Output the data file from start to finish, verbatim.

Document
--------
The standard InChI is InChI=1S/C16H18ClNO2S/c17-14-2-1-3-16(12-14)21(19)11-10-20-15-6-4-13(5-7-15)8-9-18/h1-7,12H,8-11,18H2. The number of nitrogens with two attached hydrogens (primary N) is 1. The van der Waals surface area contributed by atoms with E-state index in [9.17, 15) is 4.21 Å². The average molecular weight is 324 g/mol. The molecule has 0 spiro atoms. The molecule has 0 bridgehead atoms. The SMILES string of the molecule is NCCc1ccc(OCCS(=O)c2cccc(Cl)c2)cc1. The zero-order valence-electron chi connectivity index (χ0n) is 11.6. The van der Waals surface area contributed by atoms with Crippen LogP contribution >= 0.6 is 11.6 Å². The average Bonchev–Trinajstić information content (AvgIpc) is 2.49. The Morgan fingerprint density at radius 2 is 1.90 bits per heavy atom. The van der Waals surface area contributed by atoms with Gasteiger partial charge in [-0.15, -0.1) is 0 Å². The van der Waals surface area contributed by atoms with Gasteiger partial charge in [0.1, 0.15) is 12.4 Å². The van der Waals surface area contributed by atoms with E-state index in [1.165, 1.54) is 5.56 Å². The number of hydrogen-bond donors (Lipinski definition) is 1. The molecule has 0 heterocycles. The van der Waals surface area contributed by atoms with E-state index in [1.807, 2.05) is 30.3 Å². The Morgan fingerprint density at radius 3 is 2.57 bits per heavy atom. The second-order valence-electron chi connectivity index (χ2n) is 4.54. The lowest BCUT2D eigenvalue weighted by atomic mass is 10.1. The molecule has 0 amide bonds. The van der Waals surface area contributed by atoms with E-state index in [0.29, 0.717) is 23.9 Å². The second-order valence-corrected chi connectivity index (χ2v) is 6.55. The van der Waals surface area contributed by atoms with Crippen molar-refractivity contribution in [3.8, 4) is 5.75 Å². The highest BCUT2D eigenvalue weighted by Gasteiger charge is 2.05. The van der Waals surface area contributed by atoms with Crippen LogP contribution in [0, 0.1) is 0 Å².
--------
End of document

The standard InChI is InChI=1S/C16H18ClNO2S/c17-14-2-1-3-16(12-14)21(19)11-10-20-15-6-4-13(5-7-15)8-9-18/h1-7,12H,8-11,18H2. The number of nitrogens with two attached hydrogens (primary N) is 1. The van der Waals surface area contributed by atoms with E-state index in [9.17, 15) is 4.21 Å². The average molecular weight is 324 g/mol. The molecule has 0 spiro atoms. The molecule has 0 bridgehead atoms. The SMILES string of the molecule is NCCc1ccc(OCCS(=O)c2cccc(Cl)c2)cc1. The zero-order valence-electron chi connectivity index (χ0n) is 11.6. The van der Waals surface area contributed by atoms with Crippen LogP contribution >= 0.6 is 11.6 Å². The average Bonchev–Trinajstić information content (AvgIpc) is 2.49. The Morgan fingerprint density at radius 2 is 1.90 bits per heavy atom. The van der Waals surface area contributed by atoms with Gasteiger partial charge in [-0.15, -0.1) is 0 Å². The van der Waals surface area contributed by atoms with Gasteiger partial charge in [0.1, 0.15) is 12.4 Å². The van der Waals surface area contributed by atoms with E-state index in [1.165, 1.54) is 5.56 Å². The number of hydrogen-bond donors (Lipinski definition) is 1. The molecule has 0 heterocycles. The van der Waals surface area contributed by atoms with E-state index in [1.807, 2.05) is 30.3 Å². The Morgan fingerprint density at radius 3 is 2.57 bits per heavy atom. The second-order valence-electron chi connectivity index (χ2n) is 4.54. The lowest BCUT2D eigenvalue weighted by atomic mass is 10.1. The molecule has 0 amide bonds. The van der Waals surface area contributed by atoms with E-state index in [0.29, 0.717) is 23.9 Å². The second-order valence-corrected chi connectivity index (χ2v) is 6.55. The van der Waals surface area contributed by atoms with Crippen molar-refractivity contribution in [3.8, 4) is 5.75 Å². The highest BCUT2D eigenvalue weighted by Gasteiger charge is 2.05. The van der Waals surface area contributed by atoms with Crippen LogP contribution in [0, 0.1) is 0 Å².